Baby wearing makes life easy for both mom and baby, it satisfies baby’s need to be held and comforted while freeing mom’s hands. Because baby wearing is new to westerners there have been some rookie mistakes that may end up doing more harm than good. Here are some things to consider before choosing how to wear your baby.
As you can imagine pregnancy is stressful to the body, especially the back and abdominal muscles. The baby’s growth in the uterus causes mom’s abdominal muscles to stretch and most times these muscles also separate, a condition is called diastasis recti.
The pregnancy weight can also cause mom to lean back, straining the back muscles. Front carriers prevent abdominal muscles from healing and regaining their strength after birth, they also continue to stress the lower back muscles, its like you’re still pregnant!
This is why Africans wear their baby’s on their back. Your abdominal muscles support your spine and play an important role in the health of the back. During pregnancy these muscles stretch and after giving birth they are weak. While Wearing your baby on your back you are exercising and strengthening your abdominal muscles. It is the best way to gain back healthy posture after pregnancy and it helps strengthen your pelvic floor. A strong pelvic floor has many benefits from preventing incontinence to increasing sexual pleasure.
There are many ways to wear your baby on your back, indigenous people all over the world have different styles (all on the back!).
A Chinese grandmother uses a traditional strapped wooden baby carrier, chair.
Baby wearing is now as much a fashion statement as it is a convenience. In fact at the African Fashion Week in Boston models will demonstrate how to wear your baby on your back with regal, contemporary and traditional fashion in a show composed by Shafia Monroe “Midwife Gone Designer” on November 26th. Tickets can be purchased here!
Wearing your baby on your back takes getting used to, no age is too early and the more you practice the better you will become! Check out this tutorialvideo I made with my then three month old daughter.
Women in their childbearing years hear and see a lot about pregnancy. From creative posts from friends on social media announcing their pregnancy to beautiful full term pictures by pregnant friends letting it be known they are ready for the baby to come out. As a doula and midwife assistant its my job to hear about the not so glamorous side of pregnancy, like gas, constipation, hemorrhoids etc. and I wish women would be more open about this side of pregnancy because it is natural and a big clue for how to prepare for pregnancy and care of your self before and after the baby.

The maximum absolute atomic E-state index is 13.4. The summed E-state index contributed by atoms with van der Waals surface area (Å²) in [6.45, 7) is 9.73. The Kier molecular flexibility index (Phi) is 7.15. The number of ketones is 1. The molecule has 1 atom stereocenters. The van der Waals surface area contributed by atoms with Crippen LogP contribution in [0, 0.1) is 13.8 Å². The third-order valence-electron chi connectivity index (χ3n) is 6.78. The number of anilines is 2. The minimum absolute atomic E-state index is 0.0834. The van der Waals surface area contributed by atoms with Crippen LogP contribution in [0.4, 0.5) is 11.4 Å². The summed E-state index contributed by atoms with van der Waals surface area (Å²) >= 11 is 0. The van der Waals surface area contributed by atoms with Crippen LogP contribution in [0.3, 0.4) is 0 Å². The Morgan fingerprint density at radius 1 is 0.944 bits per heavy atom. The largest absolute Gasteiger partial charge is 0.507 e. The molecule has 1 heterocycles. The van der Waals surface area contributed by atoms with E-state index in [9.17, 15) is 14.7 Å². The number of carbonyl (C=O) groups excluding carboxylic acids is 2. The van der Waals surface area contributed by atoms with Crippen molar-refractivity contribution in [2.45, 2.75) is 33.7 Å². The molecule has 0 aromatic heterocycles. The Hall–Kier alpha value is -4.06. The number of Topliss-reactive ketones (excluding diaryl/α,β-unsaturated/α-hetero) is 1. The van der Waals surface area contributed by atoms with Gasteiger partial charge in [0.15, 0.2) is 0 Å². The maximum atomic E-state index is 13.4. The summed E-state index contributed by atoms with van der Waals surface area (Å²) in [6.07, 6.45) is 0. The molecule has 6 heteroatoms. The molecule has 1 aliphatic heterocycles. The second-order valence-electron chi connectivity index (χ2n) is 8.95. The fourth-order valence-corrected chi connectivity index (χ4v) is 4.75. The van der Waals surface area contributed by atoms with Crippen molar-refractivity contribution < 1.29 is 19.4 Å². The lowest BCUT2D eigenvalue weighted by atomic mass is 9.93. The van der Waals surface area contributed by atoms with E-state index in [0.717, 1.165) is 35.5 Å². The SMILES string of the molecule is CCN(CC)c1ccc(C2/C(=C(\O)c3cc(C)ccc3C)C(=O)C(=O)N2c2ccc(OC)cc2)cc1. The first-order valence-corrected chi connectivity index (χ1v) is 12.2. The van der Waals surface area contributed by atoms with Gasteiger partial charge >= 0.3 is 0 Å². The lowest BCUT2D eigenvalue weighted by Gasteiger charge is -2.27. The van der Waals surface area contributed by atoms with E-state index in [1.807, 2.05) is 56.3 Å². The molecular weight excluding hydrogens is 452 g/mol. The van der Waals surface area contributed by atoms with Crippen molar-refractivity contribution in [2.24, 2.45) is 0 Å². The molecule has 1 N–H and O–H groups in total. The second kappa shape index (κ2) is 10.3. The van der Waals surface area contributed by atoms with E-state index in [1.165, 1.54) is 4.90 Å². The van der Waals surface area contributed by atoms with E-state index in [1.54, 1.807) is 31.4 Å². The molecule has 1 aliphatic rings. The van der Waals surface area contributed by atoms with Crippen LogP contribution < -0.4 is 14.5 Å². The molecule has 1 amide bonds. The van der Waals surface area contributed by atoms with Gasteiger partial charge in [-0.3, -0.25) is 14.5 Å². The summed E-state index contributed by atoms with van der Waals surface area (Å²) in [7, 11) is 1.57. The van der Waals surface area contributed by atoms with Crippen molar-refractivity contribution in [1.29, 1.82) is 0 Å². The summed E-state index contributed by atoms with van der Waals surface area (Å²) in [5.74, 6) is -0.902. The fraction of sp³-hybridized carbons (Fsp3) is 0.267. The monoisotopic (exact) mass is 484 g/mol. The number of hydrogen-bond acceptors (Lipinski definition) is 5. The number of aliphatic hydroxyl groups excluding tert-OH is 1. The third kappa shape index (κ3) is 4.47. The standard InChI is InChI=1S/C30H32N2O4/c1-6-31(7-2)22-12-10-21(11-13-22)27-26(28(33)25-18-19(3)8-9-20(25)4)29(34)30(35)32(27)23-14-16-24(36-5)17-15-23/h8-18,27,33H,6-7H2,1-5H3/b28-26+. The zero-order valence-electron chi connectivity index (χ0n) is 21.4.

Early in pregnancy, even before your uterus is big enough for you to show, pregnancy hormones are hard at work. An increase in the hormone progesterone slows down your colon movement which means digestion slows down which means more time for gas to be produced. This is the main cause of early pregnancy gas and bloating. But wait there’s more…
So aside from the progesterone, the placenta produces a chemical called Relaxin. As the pregnancy progresses the pregnant body needs flexibility to make room for the growing baby, relaxin relaxes ligaments to allow the uterus and pelvis to expand. The chemical also relaxes other parts of the body like your arteries (to lower blood pressure), joints, musculoskeletal system and… your colon. Basically your gut is running in super slow motion when you are pregnant and sluggish intestines cause gas, bloating and constipation which can cause hemorrhoids. Now that you know all this, here are 7 ways to avoid or alleviate gas during pregnancy ( you can start practicing these before you get pregnant):
Drink lemon/lime water first thing every morning. Drinking water with freshly squeezed lemon/lime makes your stomach and intestine more alkaline which alleviates gastrointestinal distress.
Avoid carbonated drinks (Soda, pop, soda pop). It. is. just. bad. Soda is full sugar and acidic chemicals that stress your organs. (Put the soda down Big Fella).
No MILK: Most adults are lactose intolerant, some can tolerate the symptoms but a pregnant body is less forgiving. “Many women start drinking milk every day during pregnancy and think it’s good for them,” Sonja Kinney, MD, associate professor in the ob-gyn department at the University of Nebraska Medical Center College of Medicine, says. “But they can’t tolerate milk as an adult.”
You can replace cow milk with almond milk which is healing to the intestinal lining and great for indigestion.
Avoid foods that normally cause gas such as
Beans, cauliflower, cabbage, broccoli, fried foods, onions, raw garlic and fatty foods etc.
Add foods like almonds, papaya, carrots, ginger, aloe, okra, and other fresh fruits & vegetable.
Exercise! Simply walking for 30 full minutes a day can stimulate your gastrointestinal tract. But exercise alone without avoiding the culprit foods above may not work.
Avoid wheat. Especially if you already know you are sensitive to gluten. Even when you are not pregnant a common symptom of gluten sensitivity is constipation.
Drink plenty of water! Your baby is growing in water and you are made of 70% water so if you think you’ve drank a lot of water, drink more! You can add lemon/lime to the water to entertain your taste buds and also because I love beginning and ending with lemon/lime water. Full 🌑 circle!